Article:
The colors of the coat will vary from light to dark brown, almost black. Dark brown colors can be found on their extremities (nose, feet, ears, and tail). A cow can weigh about 350-425 kg while a bull can weigh about 500-600 kg. 

The development of the Danish dairy industry was guided by a series of interactions between farmers, the public and private sectors, and the market. Farmers’ decision about the direction of the export-focused market serves as the basis. The feasibility of an export-oriented market depends on appropriate international trade policies, including favorable import and export policies.

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Dairy Shed
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The export-oriented market required standardization for production, which created the need for oversight capabilities. Standardization policies, academic institutions and the information they generate, and technological innovation have improved monitoring capabilities, resulting in increased standardization. Changes in production were easy (the favorable pastoral system), and the invention of more efficient technologies made the transition to dairy easier.

Some examples include milk centrifuges, milking machines, and butterfat gauges. Continuous milk centrifuges provide a more efficient, hygienic, and faster way to skim milk, producing cheaper and higher quality milk fat. The milking machines exceeded the limit of manual milk extraction. Soon, machines were developed that quickly measured the butterfat percentage, which was important for enforcing product standards. However, access to and toleration of this dairy processing equipment was a major obstacle for many farmers.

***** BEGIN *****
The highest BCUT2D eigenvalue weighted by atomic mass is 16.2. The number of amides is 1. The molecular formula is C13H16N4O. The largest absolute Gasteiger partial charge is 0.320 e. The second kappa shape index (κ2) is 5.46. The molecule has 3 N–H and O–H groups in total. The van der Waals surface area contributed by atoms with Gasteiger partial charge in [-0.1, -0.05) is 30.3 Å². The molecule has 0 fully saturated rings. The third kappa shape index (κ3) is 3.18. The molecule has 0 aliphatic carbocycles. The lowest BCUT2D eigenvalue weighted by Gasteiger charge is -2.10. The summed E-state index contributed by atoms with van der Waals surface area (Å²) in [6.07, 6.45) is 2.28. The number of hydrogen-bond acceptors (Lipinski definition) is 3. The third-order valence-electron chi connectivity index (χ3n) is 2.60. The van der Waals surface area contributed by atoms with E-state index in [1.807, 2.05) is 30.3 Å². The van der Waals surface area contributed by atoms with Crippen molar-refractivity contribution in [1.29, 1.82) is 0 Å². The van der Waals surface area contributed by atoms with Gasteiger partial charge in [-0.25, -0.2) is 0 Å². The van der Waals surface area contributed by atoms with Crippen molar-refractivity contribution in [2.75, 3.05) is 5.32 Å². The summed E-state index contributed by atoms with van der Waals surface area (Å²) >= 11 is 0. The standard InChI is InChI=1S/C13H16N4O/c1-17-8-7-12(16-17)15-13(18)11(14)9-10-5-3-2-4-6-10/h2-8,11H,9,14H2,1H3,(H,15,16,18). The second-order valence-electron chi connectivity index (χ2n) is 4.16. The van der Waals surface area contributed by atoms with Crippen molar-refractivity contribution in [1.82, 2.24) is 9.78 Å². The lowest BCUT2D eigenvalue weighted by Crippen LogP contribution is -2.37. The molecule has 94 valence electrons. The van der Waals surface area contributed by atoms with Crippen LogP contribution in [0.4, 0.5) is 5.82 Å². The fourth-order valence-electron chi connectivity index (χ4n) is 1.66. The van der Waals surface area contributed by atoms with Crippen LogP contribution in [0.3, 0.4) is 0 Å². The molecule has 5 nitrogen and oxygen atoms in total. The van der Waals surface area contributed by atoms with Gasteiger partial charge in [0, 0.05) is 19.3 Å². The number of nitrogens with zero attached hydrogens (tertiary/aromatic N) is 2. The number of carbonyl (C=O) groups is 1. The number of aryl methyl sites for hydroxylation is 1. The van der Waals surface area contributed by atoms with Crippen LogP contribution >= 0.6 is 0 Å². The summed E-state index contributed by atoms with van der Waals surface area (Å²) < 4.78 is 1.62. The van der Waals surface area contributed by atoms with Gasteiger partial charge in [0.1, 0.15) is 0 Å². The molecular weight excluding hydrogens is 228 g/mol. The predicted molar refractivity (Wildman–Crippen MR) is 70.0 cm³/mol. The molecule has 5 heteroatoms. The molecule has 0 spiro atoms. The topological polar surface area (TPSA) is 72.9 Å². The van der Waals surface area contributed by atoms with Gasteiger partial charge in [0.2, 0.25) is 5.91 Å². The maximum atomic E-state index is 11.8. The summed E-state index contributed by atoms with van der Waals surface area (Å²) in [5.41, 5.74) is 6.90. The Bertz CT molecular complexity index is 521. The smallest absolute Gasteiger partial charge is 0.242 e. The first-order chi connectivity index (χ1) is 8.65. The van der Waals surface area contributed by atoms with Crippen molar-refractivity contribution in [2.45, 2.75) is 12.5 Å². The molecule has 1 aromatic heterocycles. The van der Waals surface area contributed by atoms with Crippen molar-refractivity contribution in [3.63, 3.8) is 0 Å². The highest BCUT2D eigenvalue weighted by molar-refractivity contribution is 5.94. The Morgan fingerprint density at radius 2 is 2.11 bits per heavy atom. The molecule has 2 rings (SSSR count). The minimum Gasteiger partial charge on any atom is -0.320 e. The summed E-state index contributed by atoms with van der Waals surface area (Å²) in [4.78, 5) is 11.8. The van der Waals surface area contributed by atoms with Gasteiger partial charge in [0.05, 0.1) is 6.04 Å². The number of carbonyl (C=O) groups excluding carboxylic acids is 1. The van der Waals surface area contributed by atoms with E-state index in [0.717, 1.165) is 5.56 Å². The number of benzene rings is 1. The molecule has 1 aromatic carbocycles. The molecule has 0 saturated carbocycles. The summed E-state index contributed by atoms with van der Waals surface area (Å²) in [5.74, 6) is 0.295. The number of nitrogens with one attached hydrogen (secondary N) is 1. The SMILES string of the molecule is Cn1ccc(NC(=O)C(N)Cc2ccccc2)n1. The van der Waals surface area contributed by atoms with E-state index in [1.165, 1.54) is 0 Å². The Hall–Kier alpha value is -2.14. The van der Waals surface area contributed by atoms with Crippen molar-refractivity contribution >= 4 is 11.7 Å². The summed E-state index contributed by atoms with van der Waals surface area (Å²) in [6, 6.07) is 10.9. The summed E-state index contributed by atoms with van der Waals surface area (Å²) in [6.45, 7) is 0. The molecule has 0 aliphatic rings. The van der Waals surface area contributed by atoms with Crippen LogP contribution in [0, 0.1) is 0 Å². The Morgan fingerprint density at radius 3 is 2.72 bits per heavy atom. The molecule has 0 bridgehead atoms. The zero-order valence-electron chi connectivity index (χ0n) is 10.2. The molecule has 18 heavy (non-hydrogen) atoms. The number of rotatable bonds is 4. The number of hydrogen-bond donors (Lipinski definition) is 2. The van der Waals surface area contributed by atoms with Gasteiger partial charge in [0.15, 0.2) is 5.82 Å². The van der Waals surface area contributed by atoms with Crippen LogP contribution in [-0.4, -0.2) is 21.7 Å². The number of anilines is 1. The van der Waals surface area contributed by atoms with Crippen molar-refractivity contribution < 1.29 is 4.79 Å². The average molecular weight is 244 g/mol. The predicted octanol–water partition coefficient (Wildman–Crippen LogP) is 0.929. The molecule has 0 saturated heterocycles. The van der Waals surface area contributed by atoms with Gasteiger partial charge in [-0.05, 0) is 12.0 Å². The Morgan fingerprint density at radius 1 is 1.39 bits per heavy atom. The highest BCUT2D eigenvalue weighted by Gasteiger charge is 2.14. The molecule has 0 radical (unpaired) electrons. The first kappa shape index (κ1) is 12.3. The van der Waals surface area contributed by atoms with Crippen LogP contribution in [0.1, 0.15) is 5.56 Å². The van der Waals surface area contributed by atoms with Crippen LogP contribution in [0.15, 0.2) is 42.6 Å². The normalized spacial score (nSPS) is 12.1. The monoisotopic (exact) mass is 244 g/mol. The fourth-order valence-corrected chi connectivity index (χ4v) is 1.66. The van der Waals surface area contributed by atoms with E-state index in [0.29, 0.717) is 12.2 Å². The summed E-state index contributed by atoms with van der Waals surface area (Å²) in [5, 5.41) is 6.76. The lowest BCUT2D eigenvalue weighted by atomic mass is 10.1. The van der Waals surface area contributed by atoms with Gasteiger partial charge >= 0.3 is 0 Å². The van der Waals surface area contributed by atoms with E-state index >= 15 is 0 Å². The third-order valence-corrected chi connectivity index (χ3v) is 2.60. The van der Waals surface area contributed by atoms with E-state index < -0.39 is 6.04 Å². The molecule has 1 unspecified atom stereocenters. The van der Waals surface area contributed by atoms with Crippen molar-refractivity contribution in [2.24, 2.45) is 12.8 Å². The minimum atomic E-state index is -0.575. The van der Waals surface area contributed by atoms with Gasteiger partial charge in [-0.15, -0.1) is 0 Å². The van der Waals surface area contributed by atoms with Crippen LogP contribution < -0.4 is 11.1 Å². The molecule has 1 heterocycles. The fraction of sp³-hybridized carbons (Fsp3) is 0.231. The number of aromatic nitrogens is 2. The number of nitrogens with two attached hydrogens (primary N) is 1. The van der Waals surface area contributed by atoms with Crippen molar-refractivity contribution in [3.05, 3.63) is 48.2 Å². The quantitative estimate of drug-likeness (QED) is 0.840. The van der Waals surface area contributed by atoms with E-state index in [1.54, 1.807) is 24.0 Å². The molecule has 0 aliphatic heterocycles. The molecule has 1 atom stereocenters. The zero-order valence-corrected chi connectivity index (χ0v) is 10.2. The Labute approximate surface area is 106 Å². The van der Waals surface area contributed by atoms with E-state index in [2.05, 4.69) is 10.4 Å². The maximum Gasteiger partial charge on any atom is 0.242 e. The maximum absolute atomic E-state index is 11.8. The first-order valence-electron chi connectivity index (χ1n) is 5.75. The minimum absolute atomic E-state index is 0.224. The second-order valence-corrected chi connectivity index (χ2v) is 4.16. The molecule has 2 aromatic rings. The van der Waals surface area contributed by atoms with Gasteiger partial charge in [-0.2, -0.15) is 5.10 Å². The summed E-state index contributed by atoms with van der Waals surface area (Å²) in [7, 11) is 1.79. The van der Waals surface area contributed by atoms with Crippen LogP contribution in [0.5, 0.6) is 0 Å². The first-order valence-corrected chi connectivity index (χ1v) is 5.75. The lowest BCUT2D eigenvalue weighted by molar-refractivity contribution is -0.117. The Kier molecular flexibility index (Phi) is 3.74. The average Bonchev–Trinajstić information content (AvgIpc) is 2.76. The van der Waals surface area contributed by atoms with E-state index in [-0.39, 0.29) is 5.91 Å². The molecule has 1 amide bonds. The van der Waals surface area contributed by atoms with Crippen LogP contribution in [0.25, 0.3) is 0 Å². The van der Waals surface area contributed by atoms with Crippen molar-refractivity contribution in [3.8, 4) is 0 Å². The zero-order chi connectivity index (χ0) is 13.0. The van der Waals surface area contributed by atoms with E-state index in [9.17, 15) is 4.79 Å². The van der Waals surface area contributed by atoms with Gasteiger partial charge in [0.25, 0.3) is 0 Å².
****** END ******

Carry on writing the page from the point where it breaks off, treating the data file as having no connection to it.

Technologies were expensive and individual farmers lacked the capital to invest in the manufacturing process. This co-operative movement was made possible because of the conditions necessary for co-operative success in Denmark. Combining these new technologies and knowledge, Denmark has consistently gained a reputation as a producer of high-quality butter. Danish butter became the standard for gold. Other countries soon took over, but Danish butter remained popular, and Danish farmers-maintained price premiums in England for decades.

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Dairy Farm
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Some farmers sought a different future and switched to organic farming. Although initially not compatible with Danish agriculture, changes in organic dairy standards in the 1980s brought synergies between organic and traditional dairy. Organic farming is fast becoming mainstream, especially within the dairy sector. Today, more than 10% of the dairy farms in Denmark are organic.

Dairy companies in Denmark

  • Arla Foods
  • Asaa Andelsmejeri
  • Barrit Mejeri
  • Bornholms Andelsmejeri
  • Fayrefield Foods A/S
  • Grøndal Mejeri v/Uhrenholt A/S
  • Gundestrup Mejeri og Bryghus
  • Ingstrup Mejeri
  • JBJ Ost
  • Thise Mejeri, etc.

Factors affected by dairy farm expansion 

The limit of expansion of Danish Dairy Farming is not only geographical: high production cost and the investment involved also pushes the dairy herd owners almost to the extent that they are in terms of efficiency and effectiveness. High cost of buying a farm – In recent years, structural changes to large farms have become more marked in Denmark than in many other lands.